All that had a great impact. Actually, another attack on the NTV channel was a direct consequence of the Nord-Ost.
NTV was very popular then, and it’s not for nothing. Then there wasn’t so much junk, that is literally being showered now. There was Leonid Parfenov, many vivid personalities used to work there at that time. And the live broadcast was quite normal, and let me remind you that rather big conclusions were finally made with regard to what had happened on NTV.
It was said by various ‘journalistic leaderships’, by the agencies that later have turned into the Press Ministry, that NTV showed live the preparation for the assault, but in fact it was the 1st TV channel that did it. And the 1st TV channel made no comments on this, didn’t even say: ‘Sorry, it wasn’t NTV, we showed it and we should be punished.”
NTV was bringing and showing the broadcast records, but it was all useless, they’d decided to destroy and they were destroying.
It’s firstly. And secondly, what happened then is something that we are used to now and we believe that it’s a matter of course. Do you remember the last footage showing the killed terrorists’ bodies? The dead were lying there and then a bottle of brandy from the concern hall’s crush bar suddenly appeared near one of the bodies. Eyewitnesses said, it was allegedly bought by a journalist (he was thought to be a journalist then), Arkady Mamontov.
It was the first shock, we thought that everything would be done that way and someone would get away with it.
And of course, then came the first massive lie on part of the officials, and there was an utter helplessness, and impunity, the attempts to ban and tell, what could be said and what couldn’t. I can’t say, there hadn’t been such attempts before, but then, during the Beslan terrorist attacks, there were direct bans that later resulted in tough restrictions that were imposed on journalists’ professional activity during the emergencies.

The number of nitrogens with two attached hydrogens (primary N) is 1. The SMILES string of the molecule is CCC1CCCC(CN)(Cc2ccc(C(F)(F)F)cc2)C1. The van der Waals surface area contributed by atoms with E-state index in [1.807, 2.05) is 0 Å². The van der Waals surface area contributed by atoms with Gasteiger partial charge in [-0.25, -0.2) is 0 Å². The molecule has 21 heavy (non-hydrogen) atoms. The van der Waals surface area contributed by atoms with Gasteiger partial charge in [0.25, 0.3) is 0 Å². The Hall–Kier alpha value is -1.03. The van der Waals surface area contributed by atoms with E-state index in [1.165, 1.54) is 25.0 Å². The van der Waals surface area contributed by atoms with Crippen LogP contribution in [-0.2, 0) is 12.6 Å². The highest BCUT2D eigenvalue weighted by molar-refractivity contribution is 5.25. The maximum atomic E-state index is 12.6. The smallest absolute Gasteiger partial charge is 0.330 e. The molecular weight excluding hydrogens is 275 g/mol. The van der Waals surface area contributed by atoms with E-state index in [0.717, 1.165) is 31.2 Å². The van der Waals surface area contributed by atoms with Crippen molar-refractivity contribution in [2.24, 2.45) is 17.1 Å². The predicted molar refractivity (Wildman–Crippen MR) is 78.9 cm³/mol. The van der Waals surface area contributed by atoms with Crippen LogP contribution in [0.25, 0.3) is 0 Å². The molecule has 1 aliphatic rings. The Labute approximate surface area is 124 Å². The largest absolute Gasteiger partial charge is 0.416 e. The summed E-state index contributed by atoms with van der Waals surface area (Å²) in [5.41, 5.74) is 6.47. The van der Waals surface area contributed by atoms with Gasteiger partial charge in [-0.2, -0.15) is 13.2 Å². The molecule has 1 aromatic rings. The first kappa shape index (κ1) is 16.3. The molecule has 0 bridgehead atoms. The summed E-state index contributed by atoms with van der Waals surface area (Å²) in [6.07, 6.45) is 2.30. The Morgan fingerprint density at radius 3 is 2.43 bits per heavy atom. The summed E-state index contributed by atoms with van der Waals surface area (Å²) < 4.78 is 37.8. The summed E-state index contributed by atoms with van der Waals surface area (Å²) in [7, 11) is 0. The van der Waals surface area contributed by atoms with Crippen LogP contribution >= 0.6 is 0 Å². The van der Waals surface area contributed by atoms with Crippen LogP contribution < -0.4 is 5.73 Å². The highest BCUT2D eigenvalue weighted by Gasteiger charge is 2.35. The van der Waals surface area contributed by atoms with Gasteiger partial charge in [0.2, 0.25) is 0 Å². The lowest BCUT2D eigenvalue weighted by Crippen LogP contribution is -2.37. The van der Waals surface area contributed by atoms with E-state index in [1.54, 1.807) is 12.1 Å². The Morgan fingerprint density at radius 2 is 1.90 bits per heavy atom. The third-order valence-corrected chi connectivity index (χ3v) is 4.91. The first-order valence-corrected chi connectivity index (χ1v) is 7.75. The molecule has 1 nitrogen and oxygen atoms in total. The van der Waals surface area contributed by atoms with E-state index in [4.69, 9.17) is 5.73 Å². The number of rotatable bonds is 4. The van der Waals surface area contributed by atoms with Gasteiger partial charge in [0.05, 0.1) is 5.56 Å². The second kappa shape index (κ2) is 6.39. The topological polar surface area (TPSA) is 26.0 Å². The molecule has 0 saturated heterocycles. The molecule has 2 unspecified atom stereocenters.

It has happened so that in recent years I’ve got acquainted and made friends with many people who were there. Children, who were there, have grown up, there is something going on in their life, and this tragedy has left its imprint on their entire life.
Someone has lost a close friend, someone has lost a child. Tatyana Karpova, who headed the Nord-Ost Union all that time, has recently died. She struggled for the truth and the rights of those, who suffered there.
Of course, we see differently a role of, let’s say, Boris Nemtsov. We’ve recently discussed his role with journalists, and it has turned out that many young journalists don’t even know that Putin directly prohibited him from entering the hall, though the terrorists demanded Nemtsov too. Boris Nemtsov explained it by the fact that Putin was concerned about his increasing popularity.
There are some things that look absolutely different nowadays.
Unfortunately, there is less interest in this theme. The whole generation has grown that knows absolutely nothing about it. It’s like a war: the more it passes away, the more ‘legendized’ it becomes; there are fewer, who know the truth, but there are more of those, who are willing to shape a legend